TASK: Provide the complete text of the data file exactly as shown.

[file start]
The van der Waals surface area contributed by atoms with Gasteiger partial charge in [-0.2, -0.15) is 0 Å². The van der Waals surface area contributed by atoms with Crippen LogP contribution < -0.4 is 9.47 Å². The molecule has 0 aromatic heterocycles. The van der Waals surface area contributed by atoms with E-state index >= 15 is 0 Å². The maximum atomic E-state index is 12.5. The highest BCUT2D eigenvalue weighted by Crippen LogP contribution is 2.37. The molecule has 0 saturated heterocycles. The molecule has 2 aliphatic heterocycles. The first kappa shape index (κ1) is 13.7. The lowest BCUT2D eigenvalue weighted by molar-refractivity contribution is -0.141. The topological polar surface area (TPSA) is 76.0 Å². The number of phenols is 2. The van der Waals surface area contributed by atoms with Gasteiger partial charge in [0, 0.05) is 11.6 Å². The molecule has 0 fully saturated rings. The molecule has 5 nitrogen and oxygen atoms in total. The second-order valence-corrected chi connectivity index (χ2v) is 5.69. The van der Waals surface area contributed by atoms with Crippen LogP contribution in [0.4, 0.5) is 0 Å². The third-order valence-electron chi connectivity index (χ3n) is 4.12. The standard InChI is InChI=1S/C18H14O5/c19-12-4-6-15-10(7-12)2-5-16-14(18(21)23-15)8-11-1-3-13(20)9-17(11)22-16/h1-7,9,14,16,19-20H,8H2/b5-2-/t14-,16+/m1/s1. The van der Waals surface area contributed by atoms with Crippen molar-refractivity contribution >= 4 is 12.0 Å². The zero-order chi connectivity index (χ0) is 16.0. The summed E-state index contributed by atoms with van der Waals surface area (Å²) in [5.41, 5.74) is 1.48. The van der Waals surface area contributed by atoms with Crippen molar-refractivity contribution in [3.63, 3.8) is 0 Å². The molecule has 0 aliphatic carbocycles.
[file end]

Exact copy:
The van der Waals surface area contributed by atoms with Gasteiger partial charge in [-0.2, -0.15) is 0 Å². The van der Waals surface area contributed by atoms with Crippen LogP contribution < -0.4 is 9.47 Å². The molecule has 0 aromatic heterocycles. The van der Waals surface area contributed by atoms with E-state index >= 15 is 0 Å². The maximum atomic E-state index is 12.5. The highest BCUT2D eigenvalue weighted by Crippen LogP contribution is 2.37. The molecule has 0 saturated heterocycles. The molecule has 2 aliphatic heterocycles. The first kappa shape index (κ1) is 13.7. The lowest BCUT2D eigenvalue weighted by molar-refractivity contribution is -0.141. The topological polar surface area (TPSA) is 76.0 Å². The number of phenols is 2. The van der Waals surface area contributed by atoms with Gasteiger partial charge in [0, 0.05) is 11.6 Å². The molecule has 0 fully saturated rings. The molecule has 5 nitrogen and oxygen atoms in total. The second-order valence-corrected chi connectivity index (χ2v) is 5.69. The van der Waals surface area contributed by atoms with Crippen LogP contribution in [0.4, 0.5) is 0 Å². The third-order valence-electron chi connectivity index (χ3n) is 4.12. The standard InChI is InChI=1S/C18H14O5/c19-12-4-6-15-10(7-12)2-5-16-14(18(21)23-15)8-11-1-3-13(20)9-17(11)22-16/h1-7,9,14,16,19-20H,8H2/b5-2-/t14-,16+/m1/s1. The van der Waals surface area contributed by atoms with Crippen molar-refractivity contribution >= 4 is 12.0 Å². The zero-order chi connectivity index (χ0) is 16.0. The summed E-state index contributed by atoms with van der Waals surface area (Å²) in [5.41, 5.74) is 1.48. The van der Waals surface area contributed by atoms with Crippen molar-refractivity contribution in [3.63, 3.8) is 0 Å². The molecule has 0 aliphatic carbocycles.